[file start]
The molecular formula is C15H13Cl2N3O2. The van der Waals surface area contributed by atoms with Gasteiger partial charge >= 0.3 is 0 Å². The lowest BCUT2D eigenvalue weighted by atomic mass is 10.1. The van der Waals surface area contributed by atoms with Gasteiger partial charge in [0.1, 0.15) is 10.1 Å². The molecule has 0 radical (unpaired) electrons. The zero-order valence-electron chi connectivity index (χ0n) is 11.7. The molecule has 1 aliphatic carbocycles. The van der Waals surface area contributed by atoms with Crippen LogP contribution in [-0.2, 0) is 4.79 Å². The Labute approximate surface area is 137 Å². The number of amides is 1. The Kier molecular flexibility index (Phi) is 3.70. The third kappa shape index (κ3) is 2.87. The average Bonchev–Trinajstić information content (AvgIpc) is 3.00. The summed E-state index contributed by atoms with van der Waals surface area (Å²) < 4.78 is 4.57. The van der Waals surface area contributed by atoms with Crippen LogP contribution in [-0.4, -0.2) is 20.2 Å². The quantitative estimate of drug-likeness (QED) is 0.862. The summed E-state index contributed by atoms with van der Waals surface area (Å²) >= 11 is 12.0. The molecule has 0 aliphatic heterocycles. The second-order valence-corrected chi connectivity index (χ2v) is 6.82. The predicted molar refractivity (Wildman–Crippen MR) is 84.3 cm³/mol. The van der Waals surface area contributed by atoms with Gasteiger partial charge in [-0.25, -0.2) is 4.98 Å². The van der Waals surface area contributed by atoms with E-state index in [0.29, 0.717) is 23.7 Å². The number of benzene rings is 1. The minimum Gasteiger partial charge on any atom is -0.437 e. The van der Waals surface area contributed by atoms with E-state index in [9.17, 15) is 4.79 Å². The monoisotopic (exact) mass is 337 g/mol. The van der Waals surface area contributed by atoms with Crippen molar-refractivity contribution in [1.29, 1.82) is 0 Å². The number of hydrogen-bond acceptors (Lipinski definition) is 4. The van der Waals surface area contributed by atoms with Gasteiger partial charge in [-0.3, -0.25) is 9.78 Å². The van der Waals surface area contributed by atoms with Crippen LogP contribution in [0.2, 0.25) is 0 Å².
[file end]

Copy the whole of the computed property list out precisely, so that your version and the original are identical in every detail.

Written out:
The molecular formula is C15H13Cl2N3O2. The van der Waals surface area contributed by atoms with Gasteiger partial charge >= 0.3 is 0 Å². The lowest BCUT2D eigenvalue weighted by atomic mass is 10.1. The van der Waals surface area contributed by atoms with Gasteiger partial charge in [0.1, 0.15) is 10.1 Å². The molecule has 0 radical (unpaired) electrons. The zero-order valence-electron chi connectivity index (χ0n) is 11.7. The molecule has 1 aliphatic carbocycles. The van der Waals surface area contributed by atoms with Crippen LogP contribution in [-0.2, 0) is 4.79 Å². The Labute approximate surface area is 137 Å². The number of amides is 1. The Kier molecular flexibility index (Phi) is 3.70. The third kappa shape index (κ3) is 2.87. The average Bonchev–Trinajstić information content (AvgIpc) is 3.00. The summed E-state index contributed by atoms with van der Waals surface area (Å²) < 4.78 is 4.57. The van der Waals surface area contributed by atoms with Crippen LogP contribution in [-0.4, -0.2) is 20.2 Å². The quantitative estimate of drug-likeness (QED) is 0.862. The summed E-state index contributed by atoms with van der Waals surface area (Å²) >= 11 is 12.0. The molecule has 0 aliphatic heterocycles. The second-order valence-corrected chi connectivity index (χ2v) is 6.82. The predicted molar refractivity (Wildman–Crippen MR) is 84.3 cm³/mol. The van der Waals surface area contributed by atoms with Gasteiger partial charge in [-0.25, -0.2) is 4.98 Å². The van der Waals surface area contributed by atoms with E-state index in [0.29, 0.717) is 23.7 Å². The number of benzene rings is 1. The minimum Gasteiger partial charge on any atom is -0.437 e. The van der Waals surface area contributed by atoms with E-state index in [9.17, 15) is 4.79 Å². The monoisotopic (exact) mass is 337 g/mol. The van der Waals surface area contributed by atoms with Crippen molar-refractivity contribution in [1.29, 1.82) is 0 Å². The number of hydrogen-bond acceptors (Lipinski definition) is 4. The van der Waals surface area contributed by atoms with Gasteiger partial charge in [-0.3, -0.25) is 9.78 Å². The van der Waals surface area contributed by atoms with Crippen LogP contribution in [0.2, 0.25) is 0 Å².